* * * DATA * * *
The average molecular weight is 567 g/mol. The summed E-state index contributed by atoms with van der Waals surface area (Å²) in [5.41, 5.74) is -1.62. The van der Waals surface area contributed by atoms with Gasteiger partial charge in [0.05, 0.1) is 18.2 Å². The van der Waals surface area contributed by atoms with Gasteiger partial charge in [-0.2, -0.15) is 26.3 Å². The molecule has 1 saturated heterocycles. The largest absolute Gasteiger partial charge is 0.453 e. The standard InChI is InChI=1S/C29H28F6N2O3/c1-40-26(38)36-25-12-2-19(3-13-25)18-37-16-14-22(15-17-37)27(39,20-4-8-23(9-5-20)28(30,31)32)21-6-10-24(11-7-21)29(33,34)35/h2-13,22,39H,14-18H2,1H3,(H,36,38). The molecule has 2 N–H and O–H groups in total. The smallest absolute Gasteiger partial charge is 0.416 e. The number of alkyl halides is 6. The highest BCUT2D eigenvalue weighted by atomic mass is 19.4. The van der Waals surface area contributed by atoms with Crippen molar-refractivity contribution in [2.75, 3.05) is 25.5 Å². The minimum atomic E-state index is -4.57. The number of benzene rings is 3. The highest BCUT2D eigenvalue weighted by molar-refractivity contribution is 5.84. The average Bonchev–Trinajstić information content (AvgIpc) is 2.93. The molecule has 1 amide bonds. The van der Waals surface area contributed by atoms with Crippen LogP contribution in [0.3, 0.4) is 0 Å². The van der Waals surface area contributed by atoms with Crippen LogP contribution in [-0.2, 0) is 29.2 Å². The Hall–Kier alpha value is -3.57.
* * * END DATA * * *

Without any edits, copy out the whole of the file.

The average molecular weight is 567 g/mol. The summed E-state index contributed by atoms with van der Waals surface area (Å²) in [5.41, 5.74) is -1.62. The van der Waals surface area contributed by atoms with Gasteiger partial charge in [0.05, 0.1) is 18.2 Å². The van der Waals surface area contributed by atoms with Gasteiger partial charge in [-0.2, -0.15) is 26.3 Å². The molecule has 1 saturated heterocycles. The largest absolute Gasteiger partial charge is 0.453 e. The standard InChI is InChI=1S/C29H28F6N2O3/c1-40-26(38)36-25-12-2-19(3-13-25)18-37-16-14-22(15-17-37)27(39,20-4-8-23(9-5-20)28(30,31)32)21-6-10-24(11-7-21)29(33,34)35/h2-13,22,39H,14-18H2,1H3,(H,36,38). The molecule has 2 N–H and O–H groups in total. The smallest absolute Gasteiger partial charge is 0.416 e. The number of alkyl halides is 6. The highest BCUT2D eigenvalue weighted by atomic mass is 19.4. The van der Waals surface area contributed by atoms with Crippen molar-refractivity contribution in [2.75, 3.05) is 25.5 Å². The minimum atomic E-state index is -4.57. The number of benzene rings is 3. The highest BCUT2D eigenvalue weighted by molar-refractivity contribution is 5.84. The average Bonchev–Trinajstić information content (AvgIpc) is 2.93. The molecule has 1 amide bonds. The van der Waals surface area contributed by atoms with Crippen LogP contribution in [0.3, 0.4) is 0 Å². The van der Waals surface area contributed by atoms with Crippen LogP contribution in [-0.2, 0) is 29.2 Å². The Hall–Kier alpha value is -3.57.